I want to preface these thoughts by letting you know that I have never been to Cuba. (Although I hope to make it out there by the end of June this year.) I am a second-generation Cuban, with only the narratives of my immigrant family members that have largely shaped my identity. I have never had to live behind the walls of a country where basic freedoms, like speech and religion, are undermined by an oppressive communist government. Having the United States as my country of birth is, undoubtedly, a blessing. It is a country in where most of my life I, like most Americans, only needed to remember to not take these freedoms for granted when someone would mention our troops or it was a military holiday. It wasn’t until being trained in the economic way of thinking that I was able to really see the importance of institutions that, rightly, put these basic human rights on a pedestal.
Nonetheless, take my thoughts on the recent events with a grain of salt, and know that I’m just trying to piece together my own stance on the issue, due to my sensitivity to both sides of the argument.
The “Winners” and Losers
Often, what is played out in politics are zero-sum games, in which one side wins and the other side loses. With President Obama’s decision to extinguish the wet foot/dry foot policy (WFDF), it’s easy to see who are the losers, but many are having a hard time finding out who are the winners.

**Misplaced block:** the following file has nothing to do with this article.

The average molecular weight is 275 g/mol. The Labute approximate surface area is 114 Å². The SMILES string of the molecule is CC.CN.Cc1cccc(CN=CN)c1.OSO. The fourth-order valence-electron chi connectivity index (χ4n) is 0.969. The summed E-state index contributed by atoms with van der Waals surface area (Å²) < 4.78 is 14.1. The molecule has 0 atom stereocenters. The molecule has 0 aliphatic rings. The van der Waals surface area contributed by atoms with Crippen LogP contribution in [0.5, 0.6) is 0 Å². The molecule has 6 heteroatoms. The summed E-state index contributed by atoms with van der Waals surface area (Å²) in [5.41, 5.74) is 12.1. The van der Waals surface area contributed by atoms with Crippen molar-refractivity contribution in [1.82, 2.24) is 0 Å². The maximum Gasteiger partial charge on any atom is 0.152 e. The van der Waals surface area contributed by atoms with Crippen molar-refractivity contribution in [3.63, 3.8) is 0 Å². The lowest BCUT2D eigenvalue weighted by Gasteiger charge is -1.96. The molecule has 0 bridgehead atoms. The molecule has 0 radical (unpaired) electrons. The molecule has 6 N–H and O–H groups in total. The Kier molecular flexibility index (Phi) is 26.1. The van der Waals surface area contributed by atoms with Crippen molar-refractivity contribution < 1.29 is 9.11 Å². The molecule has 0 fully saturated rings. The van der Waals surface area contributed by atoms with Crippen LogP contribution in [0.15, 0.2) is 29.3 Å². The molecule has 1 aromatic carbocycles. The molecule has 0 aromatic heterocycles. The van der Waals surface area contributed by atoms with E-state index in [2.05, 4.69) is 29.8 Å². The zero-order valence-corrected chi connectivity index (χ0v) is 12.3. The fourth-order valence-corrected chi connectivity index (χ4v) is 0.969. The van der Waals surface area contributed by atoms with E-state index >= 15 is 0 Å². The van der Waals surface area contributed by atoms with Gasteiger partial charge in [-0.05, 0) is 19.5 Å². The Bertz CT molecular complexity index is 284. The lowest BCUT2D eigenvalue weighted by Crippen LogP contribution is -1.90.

Some say that the Castro regime, currently being run by Raul Castro, are the winners. This policy was to be used as a literal (and metaphorical) escape valve for the Cuban people oppressed by a communist government. Now, we see statements saying that the “announcement will only serve to tighten the noose the Castro regime continues to have around the neck of its own people.” On the other hand, other officials say that the “the aim of the policy is to treat Cuban migrants in a manner consistent to migrants who come here from other countries…equalizing immigration policies… as part of the overall normalization process with Cuba.” So, “everyone” wins.